All Buddhist texts agree that Gautama grew up enjoying the luxuries of an aristocratic life. Reflecting on those days, he is reported in an earlier text to have said:
 
I was comfortable, extremely comfortable, incomparably comfortable. My father’s mansion had lotus pools of blue, red and white all for my benefit. ... Day and night a white canopy was held over me to protect me from the cold, heat, dust, chaff or dew. I had three palaces, one for winter, one for summer and one for the rainy season. During the rainy season, I was at the palace suited for the rains surrounded by female entertainers, and was never left alone. (Anguttara-nikaya, I, 145 ff.)
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Buddha's Conception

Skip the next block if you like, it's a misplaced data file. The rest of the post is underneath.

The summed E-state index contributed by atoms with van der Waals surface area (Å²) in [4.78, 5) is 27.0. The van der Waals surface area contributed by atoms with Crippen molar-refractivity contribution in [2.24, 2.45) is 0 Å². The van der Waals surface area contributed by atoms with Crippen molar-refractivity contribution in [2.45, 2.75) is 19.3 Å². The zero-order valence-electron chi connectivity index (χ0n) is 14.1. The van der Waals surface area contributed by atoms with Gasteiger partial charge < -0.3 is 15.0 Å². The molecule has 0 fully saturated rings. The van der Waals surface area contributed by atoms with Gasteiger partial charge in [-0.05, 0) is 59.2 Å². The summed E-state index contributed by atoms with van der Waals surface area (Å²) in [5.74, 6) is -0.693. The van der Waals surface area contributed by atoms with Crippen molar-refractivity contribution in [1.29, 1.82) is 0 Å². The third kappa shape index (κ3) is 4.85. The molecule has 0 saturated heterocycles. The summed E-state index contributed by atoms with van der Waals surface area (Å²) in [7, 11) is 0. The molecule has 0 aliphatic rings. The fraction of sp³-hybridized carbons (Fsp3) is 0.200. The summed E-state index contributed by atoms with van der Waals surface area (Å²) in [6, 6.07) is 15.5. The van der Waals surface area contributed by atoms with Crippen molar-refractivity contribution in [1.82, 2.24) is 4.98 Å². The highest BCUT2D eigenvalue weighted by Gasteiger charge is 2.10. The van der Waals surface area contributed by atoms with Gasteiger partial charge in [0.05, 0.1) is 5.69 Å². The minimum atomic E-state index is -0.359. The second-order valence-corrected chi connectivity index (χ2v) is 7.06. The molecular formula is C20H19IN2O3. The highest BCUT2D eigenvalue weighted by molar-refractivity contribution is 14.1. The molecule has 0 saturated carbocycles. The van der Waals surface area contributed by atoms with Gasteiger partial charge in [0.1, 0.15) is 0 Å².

In later biographies, this luxury was explained with a legend concerning the conception of Gautama. In that legend, it is said that when he was conceived, his mother dreamed that a white elephant with a white lotus in his trunk entered her body. The astrologers interpreted this dream to mean that if Gautama married and remained a householder, he would be a great warrior and perhaps unite all of India, something that had not been accomplished up until that time. However, if he would leave the householder state and retreat into the forest like the sramana were doing, he would be a great religious leader. Suddhodana, who was certainly influenced by the fact that during his day many nobles were creating great empires throughout India, told the astrologers that he wanted Gautama to remain a warrior and not to wander off to follow the religious life. They responded that to ensure that Gautama would not pursue the religious life, his father should surround him with sensual pleasures and hide from him anything that might make him dissatisfied with his householder life. ... (BIBE, 10)